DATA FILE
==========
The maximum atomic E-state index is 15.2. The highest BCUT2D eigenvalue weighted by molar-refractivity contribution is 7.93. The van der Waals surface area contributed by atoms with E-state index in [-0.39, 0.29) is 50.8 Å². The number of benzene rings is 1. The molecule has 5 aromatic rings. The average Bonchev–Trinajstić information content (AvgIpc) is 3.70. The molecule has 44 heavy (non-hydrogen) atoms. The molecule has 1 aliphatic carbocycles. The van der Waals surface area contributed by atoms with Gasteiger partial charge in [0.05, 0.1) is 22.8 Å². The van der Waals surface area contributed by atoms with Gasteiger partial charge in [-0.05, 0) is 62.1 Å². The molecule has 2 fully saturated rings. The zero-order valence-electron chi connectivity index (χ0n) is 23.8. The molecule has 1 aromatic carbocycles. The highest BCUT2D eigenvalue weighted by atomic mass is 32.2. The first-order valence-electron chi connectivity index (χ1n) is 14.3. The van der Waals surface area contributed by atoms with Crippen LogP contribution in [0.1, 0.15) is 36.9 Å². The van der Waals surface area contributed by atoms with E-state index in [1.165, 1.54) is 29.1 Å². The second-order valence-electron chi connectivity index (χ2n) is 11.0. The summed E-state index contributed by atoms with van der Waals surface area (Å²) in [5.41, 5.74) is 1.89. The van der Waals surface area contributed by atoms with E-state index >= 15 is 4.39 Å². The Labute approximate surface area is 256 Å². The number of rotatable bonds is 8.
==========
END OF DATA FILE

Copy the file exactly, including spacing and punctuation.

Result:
The maximum atomic E-state index is 15.2. The highest BCUT2D eigenvalue weighted by molar-refractivity contribution is 7.93. The van der Waals surface area contributed by atoms with E-state index in [-0.39, 0.29) is 50.8 Å². The number of benzene rings is 1. The molecule has 5 aromatic rings. The average Bonchev–Trinajstić information content (AvgIpc) is 3.70. The molecule has 44 heavy (non-hydrogen) atoms. The molecule has 1 aliphatic carbocycles. The van der Waals surface area contributed by atoms with Gasteiger partial charge in [0.05, 0.1) is 22.8 Å². The van der Waals surface area contributed by atoms with Gasteiger partial charge in [-0.05, 0) is 62.1 Å². The molecule has 2 fully saturated rings. The zero-order valence-electron chi connectivity index (χ0n) is 23.8. The molecule has 1 aromatic carbocycles. The highest BCUT2D eigenvalue weighted by atomic mass is 32.2. The first-order valence-electron chi connectivity index (χ1n) is 14.3. The van der Waals surface area contributed by atoms with Crippen LogP contribution in [0.1, 0.15) is 36.9 Å². The van der Waals surface area contributed by atoms with E-state index in [1.165, 1.54) is 29.1 Å². The second-order valence-electron chi connectivity index (χ2n) is 11.0. The summed E-state index contributed by atoms with van der Waals surface area (Å²) in [5.41, 5.74) is 1.89. The van der Waals surface area contributed by atoms with E-state index >= 15 is 4.39 Å². The Labute approximate surface area is 256 Å². The number of rotatable bonds is 8.